Online shopping is popular nowadays, but to shop for batteries online is probably the last thing you will do. In an unlikely move Hong Kong’s battery giant, GP Batteries, decided to go to the digital space to attract the ever increasing online shoppers in the region. In July 2012 the company adopted the e-commerce route by launching its online store.
Despite initial scepticism, the move proved profitable for the brand; within three months of the launch of the site, GP broken even in terms of revenue. “When we first launched the site, some of our colleagues were sceptical but the sales results speak for itself,” says Trevor Tang, director of GP Online Business. The average order size from its website is around 1000 HKD and the smallest order is at
least at 600 HKD.
Taking the comprehensive digital route
So what did GP Batteries do right? The company adopted an integrated approach that included social media, SEO and QR codes for driving traffic to its online store. GP initially targeted major local forums to engage with consumers on its product offerings. Then, GP invited technology bloggers to review their products.
According to Tang, the results from this strategic approach was phenomenal, since discussions on forums and blog reviews helped to increase website traffic by 330 percent. The company tapped into forums and technology blogs in a big way as the digital team at GP found that the top ten sources of traffic for the online store included forums and blogs.
Using social media to address key product concerns
It is undeniable that social media is the place to go for product reviews and developments. So GP Batteries tied up with Meltwater, the company providing social media solutions, to get the right insights from the various discussions taking place in the blogs and forums. “We were curious to learn about direct feedback on our products so we could improve. In the past, we had no idea what our users thought of us,” explains Tang. The company implemented the social media monitoring services from Meltwater, which offered the desired insights. “We can now learn about feedback on a global scale, and be notified on a daily basis,” he adds.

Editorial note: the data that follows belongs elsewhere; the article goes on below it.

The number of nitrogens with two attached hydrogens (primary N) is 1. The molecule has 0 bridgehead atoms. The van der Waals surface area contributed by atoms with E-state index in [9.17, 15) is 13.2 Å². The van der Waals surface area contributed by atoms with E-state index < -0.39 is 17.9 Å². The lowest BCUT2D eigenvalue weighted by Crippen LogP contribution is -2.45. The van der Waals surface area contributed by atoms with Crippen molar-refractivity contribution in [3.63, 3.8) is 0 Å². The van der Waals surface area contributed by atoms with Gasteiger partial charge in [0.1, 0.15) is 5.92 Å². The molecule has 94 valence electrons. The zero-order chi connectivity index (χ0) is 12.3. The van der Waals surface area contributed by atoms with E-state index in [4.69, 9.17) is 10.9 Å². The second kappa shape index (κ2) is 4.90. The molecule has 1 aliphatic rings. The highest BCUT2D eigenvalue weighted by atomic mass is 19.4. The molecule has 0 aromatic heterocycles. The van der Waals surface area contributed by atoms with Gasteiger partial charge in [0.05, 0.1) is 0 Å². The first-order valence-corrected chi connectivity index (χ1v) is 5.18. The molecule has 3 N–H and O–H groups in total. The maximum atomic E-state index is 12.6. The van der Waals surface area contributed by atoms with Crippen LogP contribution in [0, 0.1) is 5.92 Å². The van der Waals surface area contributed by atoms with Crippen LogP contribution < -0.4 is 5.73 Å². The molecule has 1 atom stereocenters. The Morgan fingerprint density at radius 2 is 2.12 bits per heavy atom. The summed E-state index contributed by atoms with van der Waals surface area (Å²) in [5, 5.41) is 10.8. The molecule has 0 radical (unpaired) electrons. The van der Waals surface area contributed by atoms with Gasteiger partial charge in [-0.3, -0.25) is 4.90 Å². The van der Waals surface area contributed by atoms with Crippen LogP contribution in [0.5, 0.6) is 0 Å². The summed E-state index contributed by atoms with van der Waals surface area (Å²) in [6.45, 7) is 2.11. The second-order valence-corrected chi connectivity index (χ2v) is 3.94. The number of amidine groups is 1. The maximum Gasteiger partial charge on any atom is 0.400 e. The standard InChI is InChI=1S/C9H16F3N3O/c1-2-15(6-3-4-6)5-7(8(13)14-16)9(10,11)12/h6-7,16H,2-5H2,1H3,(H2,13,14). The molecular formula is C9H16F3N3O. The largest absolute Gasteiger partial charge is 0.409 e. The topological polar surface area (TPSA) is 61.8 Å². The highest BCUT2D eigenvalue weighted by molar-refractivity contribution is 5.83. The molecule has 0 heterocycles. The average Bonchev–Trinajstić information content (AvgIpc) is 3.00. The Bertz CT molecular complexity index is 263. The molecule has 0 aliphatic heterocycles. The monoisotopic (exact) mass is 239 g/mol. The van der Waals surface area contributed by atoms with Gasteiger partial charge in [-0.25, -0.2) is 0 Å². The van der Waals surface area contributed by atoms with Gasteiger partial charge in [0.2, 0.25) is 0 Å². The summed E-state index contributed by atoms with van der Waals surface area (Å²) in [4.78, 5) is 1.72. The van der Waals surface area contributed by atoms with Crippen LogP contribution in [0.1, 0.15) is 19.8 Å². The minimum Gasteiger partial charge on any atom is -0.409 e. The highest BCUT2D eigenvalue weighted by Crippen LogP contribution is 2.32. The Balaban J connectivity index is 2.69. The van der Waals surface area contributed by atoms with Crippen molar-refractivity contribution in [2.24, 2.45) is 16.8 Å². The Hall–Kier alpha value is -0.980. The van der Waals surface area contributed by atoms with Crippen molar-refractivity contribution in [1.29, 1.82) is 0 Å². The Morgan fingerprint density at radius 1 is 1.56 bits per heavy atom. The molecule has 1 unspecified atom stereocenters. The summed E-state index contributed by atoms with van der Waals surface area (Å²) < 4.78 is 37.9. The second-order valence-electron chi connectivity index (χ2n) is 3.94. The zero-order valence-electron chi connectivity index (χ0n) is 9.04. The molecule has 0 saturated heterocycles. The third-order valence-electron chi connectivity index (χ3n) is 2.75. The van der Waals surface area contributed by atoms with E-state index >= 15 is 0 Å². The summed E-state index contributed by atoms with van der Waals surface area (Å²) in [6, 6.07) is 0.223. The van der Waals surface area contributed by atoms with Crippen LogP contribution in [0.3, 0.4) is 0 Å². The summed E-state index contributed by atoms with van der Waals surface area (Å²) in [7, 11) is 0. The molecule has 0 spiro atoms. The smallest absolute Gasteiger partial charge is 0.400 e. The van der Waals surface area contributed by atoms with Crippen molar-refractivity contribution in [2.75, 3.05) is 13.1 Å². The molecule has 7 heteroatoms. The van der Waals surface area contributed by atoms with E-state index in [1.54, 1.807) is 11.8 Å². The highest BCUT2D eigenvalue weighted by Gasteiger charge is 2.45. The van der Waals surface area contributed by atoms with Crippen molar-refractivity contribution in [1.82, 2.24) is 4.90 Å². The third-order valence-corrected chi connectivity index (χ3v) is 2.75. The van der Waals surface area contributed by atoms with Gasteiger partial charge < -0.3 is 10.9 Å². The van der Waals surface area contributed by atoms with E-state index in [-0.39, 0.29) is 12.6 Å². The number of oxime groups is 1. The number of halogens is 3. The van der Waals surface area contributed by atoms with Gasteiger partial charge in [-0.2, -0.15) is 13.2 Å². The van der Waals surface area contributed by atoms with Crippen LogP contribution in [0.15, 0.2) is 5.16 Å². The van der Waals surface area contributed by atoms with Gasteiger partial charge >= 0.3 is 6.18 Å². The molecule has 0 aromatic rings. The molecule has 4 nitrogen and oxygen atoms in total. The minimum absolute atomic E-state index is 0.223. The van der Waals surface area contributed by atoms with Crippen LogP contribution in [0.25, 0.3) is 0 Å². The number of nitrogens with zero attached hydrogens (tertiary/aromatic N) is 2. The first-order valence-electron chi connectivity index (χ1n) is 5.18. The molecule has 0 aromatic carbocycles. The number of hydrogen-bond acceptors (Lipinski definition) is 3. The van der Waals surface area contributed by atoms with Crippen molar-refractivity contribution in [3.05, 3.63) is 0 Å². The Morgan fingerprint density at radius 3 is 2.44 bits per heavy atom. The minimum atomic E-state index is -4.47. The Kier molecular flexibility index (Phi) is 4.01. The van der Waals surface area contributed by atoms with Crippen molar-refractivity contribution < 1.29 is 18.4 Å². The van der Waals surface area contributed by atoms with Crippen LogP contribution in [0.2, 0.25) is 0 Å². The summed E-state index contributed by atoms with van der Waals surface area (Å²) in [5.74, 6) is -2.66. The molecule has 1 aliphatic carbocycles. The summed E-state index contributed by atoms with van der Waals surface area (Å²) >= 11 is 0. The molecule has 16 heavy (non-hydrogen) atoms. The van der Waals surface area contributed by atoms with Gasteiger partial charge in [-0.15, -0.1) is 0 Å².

For example, through Meltwater’s social media intelligence, GP learned that a battery explosion incident had happened a couple of months ago which still draws public concern on product safety. To address this issue, GP set up a question and answer session where the consumers could ask specific product questions and get the right solution from GP’s engineers. This created for GP a direct communication channel with the consumers. This also allowed the company to gauge the consumers state of mind and their connection with the various products from GP. The company was able to leverage on this since the competitor brands were unable to provide a similar service which connected the users to their in-house engineers.
Driving the traffic
After making the consumer connect via social media, GP used QR codes to drive traffic to its website. QR codes printed at the back of the product package when scanned by the consumers pulled them to the online site which not only gave them extensive product information but also encouraged them to pick up different options to meet their various power needs. According to Tang the QR code worked particularly well in pulling in overseas consumers.
To be successful in e-commerce within a short span of time is never easy. But for GP Batteries the investments paid off because the company had put equal stress on social media and QR codes to attract consumers. The company went online and promoted ts brand through online advertising, but listened and engaged with consumers over social media. Tang claims that the company got a ten-fold return on investment from social media compared with its efforts on online advertising. So this proves that today for brands going online does not only mean having a website, but to create an effective social media presence to connect with consumers in a useful way for brand recall.